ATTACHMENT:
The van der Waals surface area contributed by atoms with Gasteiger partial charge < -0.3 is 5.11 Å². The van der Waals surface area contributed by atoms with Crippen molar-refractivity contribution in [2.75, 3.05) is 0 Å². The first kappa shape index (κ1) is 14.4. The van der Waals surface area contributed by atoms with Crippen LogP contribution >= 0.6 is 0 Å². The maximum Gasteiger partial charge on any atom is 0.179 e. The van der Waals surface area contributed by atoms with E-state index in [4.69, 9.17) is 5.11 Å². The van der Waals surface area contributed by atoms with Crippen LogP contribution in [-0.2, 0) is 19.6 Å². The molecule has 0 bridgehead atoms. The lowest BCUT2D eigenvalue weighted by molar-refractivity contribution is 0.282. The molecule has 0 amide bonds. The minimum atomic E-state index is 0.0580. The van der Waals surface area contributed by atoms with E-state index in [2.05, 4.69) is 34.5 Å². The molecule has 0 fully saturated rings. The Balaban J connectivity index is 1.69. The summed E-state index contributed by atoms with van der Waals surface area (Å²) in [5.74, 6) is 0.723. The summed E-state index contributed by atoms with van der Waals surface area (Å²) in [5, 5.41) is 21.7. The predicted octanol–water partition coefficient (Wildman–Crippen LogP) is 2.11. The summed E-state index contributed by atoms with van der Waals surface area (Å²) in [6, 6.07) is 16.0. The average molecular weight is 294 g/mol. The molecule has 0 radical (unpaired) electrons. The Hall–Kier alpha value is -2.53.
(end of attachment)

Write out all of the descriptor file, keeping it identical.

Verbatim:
The van der Waals surface area contributed by atoms with Gasteiger partial charge < -0.3 is 5.11 Å². The van der Waals surface area contributed by atoms with Crippen molar-refractivity contribution in [2.75, 3.05) is 0 Å². The first kappa shape index (κ1) is 14.4. The van der Waals surface area contributed by atoms with Crippen LogP contribution >= 0.6 is 0 Å². The maximum Gasteiger partial charge on any atom is 0.179 e. The van der Waals surface area contributed by atoms with E-state index in [4.69, 9.17) is 5.11 Å². The van der Waals surface area contributed by atoms with Crippen LogP contribution in [-0.2, 0) is 19.6 Å². The molecule has 0 bridgehead atoms. The lowest BCUT2D eigenvalue weighted by molar-refractivity contribution is 0.282. The molecule has 0 amide bonds. The minimum atomic E-state index is 0.0580. The van der Waals surface area contributed by atoms with E-state index in [2.05, 4.69) is 34.5 Å². The molecule has 0 fully saturated rings. The Balaban J connectivity index is 1.69. The summed E-state index contributed by atoms with van der Waals surface area (Å²) in [5.74, 6) is 0.723. The summed E-state index contributed by atoms with van der Waals surface area (Å²) in [5, 5.41) is 21.7. The predicted octanol–water partition coefficient (Wildman–Crippen LogP) is 2.11. The summed E-state index contributed by atoms with van der Waals surface area (Å²) in [6, 6.07) is 16.0. The average molecular weight is 294 g/mol. The molecule has 0 radical (unpaired) electrons. The Hall–Kier alpha value is -2.53.